Tips for Bonding with Your Baby
Taking care of a baby is a lot of work. It’s easy to get wrapped up in what needs to be done and forget about just taking time to relax with your new little one. While diaper changes, naps, and feeding are all essential for meeting your baby’s needs, so too is bonding. Forming a bond with your baby is essential for their development and it’s important for you as well.
Look into Your Baby’s Eyes During Feedings
The benefits of breastfeeding are well-known. One of the major benefits is that it helps with mother-baby bonding. Not all mothers can breastfeed and some choose not to do. This doesn’t mean that a mother who bottle-feeds can’t bond with her baby during this time. No matter if you breastfeed or bottle-feed, feeding time is an excellent bonding opportunity. Look into your baby’s eyes. Talk to him or her. Smile. Sing songs. These little actions can let your baby know just how important he or she is to you.
Leave the Phone
It can seem like you’re always holding your baby. It’s easy to get distracted during this time. You might find yourself scrolling through your phone instead of paying attention to your little one. As tempting as the phone can be, put it away. Cuddle your baby, play with him or her, or read a story. Texts and social media can wait until naptime.
Hold Your Baby Skin to Skin
Your baby spends approximately nine months in utero. During this time, he or she was constantly connected to you. Skin to skin contact is important right after birth and can help to establish an initial bond. Even after birth, babies can still benefit from this close contact. Skin to skin can help to calm and soothe your baby. It’s not just for mothers and babies, however. Fathers can also build bonds with their babies this way.
Use a Wrap
Just being close can help build a bond with your baby. Skin to skin is always possible or practical and you may need to use your hands to get something done. In such cases, using Baby Wraps can be incredibly beneficial. A wrap allows you to keep your baby close so that they can hear your voice, breathing, and heartbeat while you have the freedom of using your hands.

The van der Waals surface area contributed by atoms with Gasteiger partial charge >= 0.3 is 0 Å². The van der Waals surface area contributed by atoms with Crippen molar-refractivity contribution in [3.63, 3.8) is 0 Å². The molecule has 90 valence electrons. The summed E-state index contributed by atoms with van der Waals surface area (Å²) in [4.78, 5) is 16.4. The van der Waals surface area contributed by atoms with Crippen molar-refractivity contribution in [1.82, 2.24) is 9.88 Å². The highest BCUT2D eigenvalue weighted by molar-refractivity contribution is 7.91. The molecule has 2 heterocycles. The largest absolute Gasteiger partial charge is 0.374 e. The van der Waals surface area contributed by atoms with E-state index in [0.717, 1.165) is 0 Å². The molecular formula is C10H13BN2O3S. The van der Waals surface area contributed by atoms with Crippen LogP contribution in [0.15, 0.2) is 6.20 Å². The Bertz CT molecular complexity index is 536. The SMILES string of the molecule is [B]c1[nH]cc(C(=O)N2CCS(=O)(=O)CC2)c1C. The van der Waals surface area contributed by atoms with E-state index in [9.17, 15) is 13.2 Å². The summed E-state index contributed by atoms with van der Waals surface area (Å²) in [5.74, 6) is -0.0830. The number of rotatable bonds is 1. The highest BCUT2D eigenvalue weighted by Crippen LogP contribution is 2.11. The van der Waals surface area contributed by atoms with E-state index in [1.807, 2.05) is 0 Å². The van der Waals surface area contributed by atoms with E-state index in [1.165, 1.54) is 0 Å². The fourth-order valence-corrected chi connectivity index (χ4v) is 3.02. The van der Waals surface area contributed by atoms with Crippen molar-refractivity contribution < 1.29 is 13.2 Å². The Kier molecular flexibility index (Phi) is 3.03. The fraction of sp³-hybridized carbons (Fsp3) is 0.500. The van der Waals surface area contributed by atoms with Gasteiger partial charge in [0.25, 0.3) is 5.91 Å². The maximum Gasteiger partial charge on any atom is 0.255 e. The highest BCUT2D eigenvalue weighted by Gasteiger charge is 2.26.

Respond to Cries
Contrary to what you might hear, you can’t spoil a baby. Your baby relies on you for their every need. Responding to their needs helps them to build trust and confidence. Over time, you may even begin to learn what their different cries mean, whether your baby is hungry or needs a diaper change.
Sleep Close By
According to the American Academy of Pediatrics, babies should sleep in the same room as their parents for at least the first six months of life. These recommendations are to help reduce the risk of SIDS. Sleeping in the same room as your baby also allows you to respond to them in the middle of the night, whether they need feeding or they need their diaper changed.
Don’t Neglect Yourself
To build a strong bond with your baby, you should take care of yourself. Taking even just a little time for yourself can make you happier, which means that you are better equipped to care for your child. Share responsibilities with your partner. Not only will this allow you to give yourself some much-deserved attention, but it also allows your partner to build their bond with the little one as well.
Your baby is only little for so long. Forming a bond is important for their development, allowing them to develop trust and know that they are loved. Some parents don’t bond instantly with their new baby and that’s okay. It can sometimes take a few days or weeks for that bond to begin to form. Don’t be afraid to talk to friends and family members. The bond will come. If you are still having trouble, though, and suspect postpartum depression, speak with your physician or midwife.